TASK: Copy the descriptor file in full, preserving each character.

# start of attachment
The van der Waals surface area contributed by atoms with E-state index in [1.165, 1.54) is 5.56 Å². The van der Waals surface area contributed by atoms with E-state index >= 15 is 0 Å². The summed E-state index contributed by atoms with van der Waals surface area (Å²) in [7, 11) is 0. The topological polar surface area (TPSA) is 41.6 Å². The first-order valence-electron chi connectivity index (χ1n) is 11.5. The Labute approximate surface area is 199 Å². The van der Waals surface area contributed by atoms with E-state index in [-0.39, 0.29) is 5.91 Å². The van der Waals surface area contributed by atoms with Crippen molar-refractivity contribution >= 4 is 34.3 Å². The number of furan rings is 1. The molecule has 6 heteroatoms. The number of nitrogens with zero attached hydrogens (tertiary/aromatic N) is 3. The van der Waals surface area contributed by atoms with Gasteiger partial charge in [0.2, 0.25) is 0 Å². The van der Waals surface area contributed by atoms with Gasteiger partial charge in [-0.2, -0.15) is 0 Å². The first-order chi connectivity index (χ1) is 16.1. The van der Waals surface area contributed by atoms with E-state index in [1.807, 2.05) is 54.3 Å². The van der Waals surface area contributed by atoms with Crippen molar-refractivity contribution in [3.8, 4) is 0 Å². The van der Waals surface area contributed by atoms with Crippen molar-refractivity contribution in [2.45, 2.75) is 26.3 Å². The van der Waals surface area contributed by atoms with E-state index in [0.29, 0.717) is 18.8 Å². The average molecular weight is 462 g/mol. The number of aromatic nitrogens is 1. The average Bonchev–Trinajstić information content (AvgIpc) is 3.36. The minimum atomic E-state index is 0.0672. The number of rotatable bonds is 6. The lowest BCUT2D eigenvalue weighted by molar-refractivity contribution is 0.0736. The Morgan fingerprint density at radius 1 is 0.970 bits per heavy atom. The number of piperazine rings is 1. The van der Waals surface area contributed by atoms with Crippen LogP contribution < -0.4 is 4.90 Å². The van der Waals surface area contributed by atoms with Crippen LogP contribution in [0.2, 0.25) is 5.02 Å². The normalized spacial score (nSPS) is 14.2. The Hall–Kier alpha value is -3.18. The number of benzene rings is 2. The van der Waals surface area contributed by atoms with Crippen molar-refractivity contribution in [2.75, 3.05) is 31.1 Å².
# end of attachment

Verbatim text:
The van der Waals surface area contributed by atoms with E-state index in [1.165, 1.54) is 5.56 Å². The van der Waals surface area contributed by atoms with E-state index >= 15 is 0 Å². The summed E-state index contributed by atoms with van der Waals surface area (Å²) in [7, 11) is 0. The topological polar surface area (TPSA) is 41.6 Å². The first-order valence-electron chi connectivity index (χ1n) is 11.5. The Labute approximate surface area is 199 Å². The van der Waals surface area contributed by atoms with E-state index in [-0.39, 0.29) is 5.91 Å². The van der Waals surface area contributed by atoms with Crippen molar-refractivity contribution >= 4 is 34.3 Å². The number of furan rings is 1. The molecule has 6 heteroatoms. The number of nitrogens with zero attached hydrogens (tertiary/aromatic N) is 3. The van der Waals surface area contributed by atoms with Gasteiger partial charge in [0.2, 0.25) is 0 Å². The van der Waals surface area contributed by atoms with Gasteiger partial charge in [-0.2, -0.15) is 0 Å². The first-order chi connectivity index (χ1) is 16.1. The van der Waals surface area contributed by atoms with E-state index in [1.807, 2.05) is 54.3 Å². The van der Waals surface area contributed by atoms with Crippen molar-refractivity contribution in [3.8, 4) is 0 Å². The van der Waals surface area contributed by atoms with Crippen molar-refractivity contribution in [2.45, 2.75) is 26.3 Å². The van der Waals surface area contributed by atoms with E-state index in [0.29, 0.717) is 18.8 Å². The average molecular weight is 462 g/mol. The number of aromatic nitrogens is 1. The average Bonchev–Trinajstić information content (AvgIpc) is 3.36. The minimum atomic E-state index is 0.0672. The number of rotatable bonds is 6. The lowest BCUT2D eigenvalue weighted by molar-refractivity contribution is 0.0736. The Morgan fingerprint density at radius 1 is 0.970 bits per heavy atom. The number of piperazine rings is 1. The van der Waals surface area contributed by atoms with Crippen LogP contribution < -0.4 is 4.90 Å². The van der Waals surface area contributed by atoms with Crippen LogP contribution in [0.2, 0.25) is 5.02 Å². The normalized spacial score (nSPS) is 14.2. The Hall–Kier alpha value is -3.18. The number of benzene rings is 2. The van der Waals surface area contributed by atoms with Crippen molar-refractivity contribution in [2.75, 3.05) is 31.1 Å².